Posted by Br Lewis Harwood FSC
on 29 April 2020
In 1940 during World War II, C.S Lewis wrote about the "problem of pain", the problem of suffering and the meaning of life. He was a great thinker and philosopher on the human spirit. One of his central tenets was that we do not know why suffering or evil exist but that the bigger picture is a deeper wisdom steeped in mystery and hope. As we enter a "new normal" with the onset of the COVID19 virus, each one of us looks for answers, for solutions and for meaning to this growing fear and global crisis. The world as we know it is different and as things evolve and intensify, we are asked to constantly adapt to closures and disruption to our regular patterns of work, routine and social lives. In other words, uncertainty, doubt, anxiety and the sense of "what is next" and "how can we get through this" dominate our collective minds. Indeed, where is God in all of this and what is happening around us?
From a health and physical perspective, we can understand the realities of the virus and the real fears of its spread and the way in which it has affected people across the world. However, what are the spiritual dimensions of this virus and its spread? In this time of change and adjustment to the virus threat, we are being asked to lockdown and practise self-isolation and social distancing. Some people are being quarantined for good reason and we are being asked to work from home as much as possible. This all seems so surreal and restrictive. The thought of being isolated from our regular friends, work colleagues and the people we associate with every day is not only inconvenient but is distressing. Perhaps this time, then, can be viewed not as a restriction but rather as an opportunity to engage our spiritual lives in all its expressions. We come from many backgrounds and cultural foundations and are enriched by each other and our shared stories and experiences.
Perhaps we can, then, see this time as a spiritual retreat time where we could rediscover our interior lives; where we can rediscover that spiritual compass and contemplate the natural wonders of our being. Apart from our work commitments, we have this time we have this opportunity and we have the reason to now undertake this. It is an invitation to discover and be surprised.
As Lasallians, our spiritual and interior lives do matter. We all have a sort of "a spiritual DNA" imprinted in us that cries out during these times of distress and desolation. What is this all about and this does not make any sense? The spiritual life is a pilgrimage and does shift and move with the emotions and the circumstances we find our lives in. It is worth asking, then, at this point: how can we remain positive in the light of the health fears that surround us? We do not know when our time is over and we do not know the moment of the last breath we may take. However, being consciously aware of "our dying" is a healthy thing and can renew our foundation for life and others. We do not have a "crystal ball" or a prediction meter to project into the future, but we do have the assurance that each of us is made in the image and likeness of a loving creator. It is a common belief that transcends religion and doctrine where each person is inherently spiritual - created out of goodness and sacredness.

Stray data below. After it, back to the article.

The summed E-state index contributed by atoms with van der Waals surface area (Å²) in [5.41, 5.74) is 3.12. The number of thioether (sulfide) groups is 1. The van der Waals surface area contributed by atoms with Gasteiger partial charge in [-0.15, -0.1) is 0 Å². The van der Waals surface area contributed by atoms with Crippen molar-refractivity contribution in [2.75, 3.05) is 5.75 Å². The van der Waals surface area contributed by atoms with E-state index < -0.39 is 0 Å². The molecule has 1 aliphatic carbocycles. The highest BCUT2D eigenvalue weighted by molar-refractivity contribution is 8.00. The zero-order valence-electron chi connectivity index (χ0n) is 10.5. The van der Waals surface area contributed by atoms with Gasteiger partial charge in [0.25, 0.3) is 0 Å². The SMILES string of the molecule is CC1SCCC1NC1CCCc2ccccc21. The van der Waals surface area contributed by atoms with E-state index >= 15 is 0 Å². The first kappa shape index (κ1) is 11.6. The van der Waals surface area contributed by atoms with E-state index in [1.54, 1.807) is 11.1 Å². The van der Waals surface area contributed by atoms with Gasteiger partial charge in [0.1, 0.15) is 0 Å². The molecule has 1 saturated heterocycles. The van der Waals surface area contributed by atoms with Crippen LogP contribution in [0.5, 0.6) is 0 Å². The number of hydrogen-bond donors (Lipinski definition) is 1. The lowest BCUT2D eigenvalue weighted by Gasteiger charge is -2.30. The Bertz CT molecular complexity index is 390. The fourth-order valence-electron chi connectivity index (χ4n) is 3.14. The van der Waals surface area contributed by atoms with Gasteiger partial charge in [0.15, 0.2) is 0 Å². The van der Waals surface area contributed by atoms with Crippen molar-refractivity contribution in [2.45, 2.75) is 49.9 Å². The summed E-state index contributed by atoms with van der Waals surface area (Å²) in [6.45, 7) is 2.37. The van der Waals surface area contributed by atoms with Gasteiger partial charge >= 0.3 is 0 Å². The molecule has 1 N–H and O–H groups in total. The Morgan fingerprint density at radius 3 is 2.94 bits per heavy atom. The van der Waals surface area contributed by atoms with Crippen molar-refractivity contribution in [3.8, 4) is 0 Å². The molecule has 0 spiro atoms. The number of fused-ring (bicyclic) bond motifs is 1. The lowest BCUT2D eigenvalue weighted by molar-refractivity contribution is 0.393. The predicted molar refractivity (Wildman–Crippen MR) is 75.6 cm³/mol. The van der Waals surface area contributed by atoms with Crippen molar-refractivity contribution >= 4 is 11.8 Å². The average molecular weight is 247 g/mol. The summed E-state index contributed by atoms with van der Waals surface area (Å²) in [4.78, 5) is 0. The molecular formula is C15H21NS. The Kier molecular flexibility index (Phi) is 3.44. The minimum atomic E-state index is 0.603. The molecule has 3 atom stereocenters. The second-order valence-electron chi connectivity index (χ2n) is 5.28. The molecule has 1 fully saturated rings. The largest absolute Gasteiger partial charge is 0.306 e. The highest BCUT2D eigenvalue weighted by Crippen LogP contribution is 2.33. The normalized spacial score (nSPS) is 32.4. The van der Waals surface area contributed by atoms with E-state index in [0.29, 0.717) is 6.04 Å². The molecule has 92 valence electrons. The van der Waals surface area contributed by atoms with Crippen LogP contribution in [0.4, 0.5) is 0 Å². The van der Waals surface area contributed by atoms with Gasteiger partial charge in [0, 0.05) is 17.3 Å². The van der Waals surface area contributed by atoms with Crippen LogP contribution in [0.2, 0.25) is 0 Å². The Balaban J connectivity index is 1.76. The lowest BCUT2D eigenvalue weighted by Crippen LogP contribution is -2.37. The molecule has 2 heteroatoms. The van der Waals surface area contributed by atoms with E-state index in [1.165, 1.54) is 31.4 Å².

Let us continue to be agents of hope during this time and may everyone keep safe looking out for one another.
Below are 7 suggested ways to continue to build on your spiritual lives during the next few months.
7 practical ways to support your spiritual lives:
Keep a spiritual journal: write small quotes, memories or inspirations you may receive throughout a day or the week. Remember to always date your entries which do not need to be long!
Create poems: poems do not need to be long. Some of the most classic poems have been the shortest.
Say prayers: this can take on any form that expresses your intentions for yourself and others in the world.
Go for a spiritual or contemplative walk: a spiritual walk can be long or short and generally is an opportunity to take things in; contemplate nature and listen to the sounds of things around us.
Read a book or novel: Often reading novels and autobiographies are wonderful ways to connect with the spiritual. Literature and real-life stories of people often give and leave a spiritual message for the reader to discern and reflect on.
Digital Fasting/having Silence: take time out and find that stillness and silence that is so important. Take off the watch or switch off the phone and other devices each day for a time suitable to you where you are not distracted.
Writing an affirmation email or letter: writing a kind email or letter to someone to encourage them and support them is a wonderful way to affirm the deep spiritual connections that we have as one human family. Each person has gifts and talents to be shared and admired. Practise this exercise as it is in the kindness of words that affirm the soul of another. There is nothing more tangible and beautiful to hold a letter from another; post offices still exist and sending them are another way you can offer support to people during this time.